Lawyers representing all sides in the ongoing dispute between the now-bankrupt city of Stockton, Calif., its bondholders and the massive California Public Employees Retirement System say that the battle may make its way to the Supreme Court.
And with no existing legal roadmap for this kind of thing, experts say the fight will help explain who will eventually be responsible for what as more and more financially impaired governments work to shed their expensive employee retirement obligations.
According to the Financial Times and Debtwire, the battle has come down to whether or not the City of Stockton - the first of several large California cities to file for bankruptcy this year, based in part on its inability to pay for its pre-existing public employee benefits systems - can avoid impairing the CalPERS system as it seeks to sweep debts off its books.
CalPERS is being challenged in court by the bond companies which issued Stockton's debt and are now being asked by the city to take a huge loss on that $285 million in debt - yet not get CalPERS financially involved.
Lawyers for two of those companies, National Public Finance Guarantee and Assured Guarantee, both filed objections to Stockton's bankruptcy filing, arguing that the city had not negotiated in good faith with the creditors.
CalPERS has responded by saying that bankruptcy protection cannot limit the governmental or political powers of a municipality - protecting the pension fund and its assets.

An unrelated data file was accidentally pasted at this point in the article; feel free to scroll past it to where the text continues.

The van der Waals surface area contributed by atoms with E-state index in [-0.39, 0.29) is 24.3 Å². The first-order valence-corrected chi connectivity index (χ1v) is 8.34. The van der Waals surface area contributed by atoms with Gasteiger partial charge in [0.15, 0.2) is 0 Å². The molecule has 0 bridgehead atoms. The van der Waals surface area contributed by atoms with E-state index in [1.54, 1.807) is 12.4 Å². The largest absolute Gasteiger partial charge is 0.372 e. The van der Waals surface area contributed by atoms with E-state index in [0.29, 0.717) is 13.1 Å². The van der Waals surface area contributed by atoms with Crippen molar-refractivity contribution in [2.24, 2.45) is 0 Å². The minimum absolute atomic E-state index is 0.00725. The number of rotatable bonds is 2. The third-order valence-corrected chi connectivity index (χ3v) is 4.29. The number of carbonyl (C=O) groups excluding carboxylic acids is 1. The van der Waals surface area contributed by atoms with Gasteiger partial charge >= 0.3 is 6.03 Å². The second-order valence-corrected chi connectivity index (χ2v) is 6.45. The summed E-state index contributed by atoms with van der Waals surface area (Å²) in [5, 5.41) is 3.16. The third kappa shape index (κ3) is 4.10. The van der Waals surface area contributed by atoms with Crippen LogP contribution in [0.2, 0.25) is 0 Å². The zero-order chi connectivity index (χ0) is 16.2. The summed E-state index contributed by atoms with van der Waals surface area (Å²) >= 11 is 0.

Other lawyers say that cities cannot essentially "pick and choose" the parts of the bankruptcy code that suits them, to escape their financial obligations.
"Not much trumps federal bankruptcy law when federal bankruptcy law applies," attorney William Rhodes told the Times. "I hope we get clarity from a court ruling on the fact that goes to the merits of the case. If it gets appealed, even better. It won't stop at the trial level."
The legal gray area of the case is putting extra attention on the outcome, as it could affect city and state governments across the nation, many of whom are also hoping to curtail or nullify their outstanding pension obligations.
"CalPERS sees this as the first breach in the wall if it were to be decided against them, even on a negotiated basis," attorney Mark Berman told the Times. "If a municipality is going to be forced to go into Chapter 9, everything else should be on the table - all obligations."